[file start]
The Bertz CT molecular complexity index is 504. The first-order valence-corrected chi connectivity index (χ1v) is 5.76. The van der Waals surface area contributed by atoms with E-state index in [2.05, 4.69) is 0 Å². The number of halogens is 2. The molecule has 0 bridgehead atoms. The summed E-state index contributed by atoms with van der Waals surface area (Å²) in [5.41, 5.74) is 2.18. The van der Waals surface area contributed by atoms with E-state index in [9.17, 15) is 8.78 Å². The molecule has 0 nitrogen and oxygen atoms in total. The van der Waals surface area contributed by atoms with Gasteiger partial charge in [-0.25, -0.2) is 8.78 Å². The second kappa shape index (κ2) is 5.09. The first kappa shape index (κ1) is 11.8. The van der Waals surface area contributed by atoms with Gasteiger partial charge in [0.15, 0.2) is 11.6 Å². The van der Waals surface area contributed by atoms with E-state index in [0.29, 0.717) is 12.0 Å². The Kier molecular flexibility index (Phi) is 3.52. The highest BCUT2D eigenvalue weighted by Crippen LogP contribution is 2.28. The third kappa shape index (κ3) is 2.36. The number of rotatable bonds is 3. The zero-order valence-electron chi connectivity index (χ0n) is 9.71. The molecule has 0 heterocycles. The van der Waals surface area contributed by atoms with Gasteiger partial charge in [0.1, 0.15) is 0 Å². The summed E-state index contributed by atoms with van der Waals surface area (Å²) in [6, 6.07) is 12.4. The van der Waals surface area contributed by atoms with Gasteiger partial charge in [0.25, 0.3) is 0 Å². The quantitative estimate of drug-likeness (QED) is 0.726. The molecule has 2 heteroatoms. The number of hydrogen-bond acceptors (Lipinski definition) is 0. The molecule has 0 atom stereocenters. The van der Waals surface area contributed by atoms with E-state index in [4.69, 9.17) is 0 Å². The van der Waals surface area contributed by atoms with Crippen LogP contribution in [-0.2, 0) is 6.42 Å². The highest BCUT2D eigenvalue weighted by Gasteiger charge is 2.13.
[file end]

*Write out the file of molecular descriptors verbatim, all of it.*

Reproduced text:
The Bertz CT molecular complexity index is 504. The first-order valence-corrected chi connectivity index (χ1v) is 5.76. The van der Waals surface area contributed by atoms with E-state index in [2.05, 4.69) is 0 Å². The number of halogens is 2. The molecule has 0 bridgehead atoms. The summed E-state index contributed by atoms with van der Waals surface area (Å²) in [5.41, 5.74) is 2.18. The van der Waals surface area contributed by atoms with E-state index in [9.17, 15) is 8.78 Å². The molecule has 0 nitrogen and oxygen atoms in total. The van der Waals surface area contributed by atoms with Gasteiger partial charge in [-0.25, -0.2) is 8.78 Å². The second kappa shape index (κ2) is 5.09. The first kappa shape index (κ1) is 11.8. The van der Waals surface area contributed by atoms with Gasteiger partial charge in [0.15, 0.2) is 11.6 Å². The van der Waals surface area contributed by atoms with E-state index in [0.29, 0.717) is 12.0 Å². The Kier molecular flexibility index (Phi) is 3.52. The highest BCUT2D eigenvalue weighted by Crippen LogP contribution is 2.28. The third kappa shape index (κ3) is 2.36. The number of rotatable bonds is 3. The zero-order valence-electron chi connectivity index (χ0n) is 9.71. The molecule has 0 heterocycles. The van der Waals surface area contributed by atoms with Gasteiger partial charge in [0.1, 0.15) is 0 Å². The summed E-state index contributed by atoms with van der Waals surface area (Å²) in [6, 6.07) is 12.4. The van der Waals surface area contributed by atoms with Gasteiger partial charge in [0.25, 0.3) is 0 Å². The quantitative estimate of drug-likeness (QED) is 0.726. The molecule has 2 heteroatoms. The number of hydrogen-bond acceptors (Lipinski definition) is 0. The molecule has 0 atom stereocenters. The van der Waals surface area contributed by atoms with E-state index in [4.69, 9.17) is 0 Å². The van der Waals surface area contributed by atoms with Crippen LogP contribution in [-0.2, 0) is 6.42 Å². The highest BCUT2D eigenvalue weighted by Gasteiger charge is 2.13.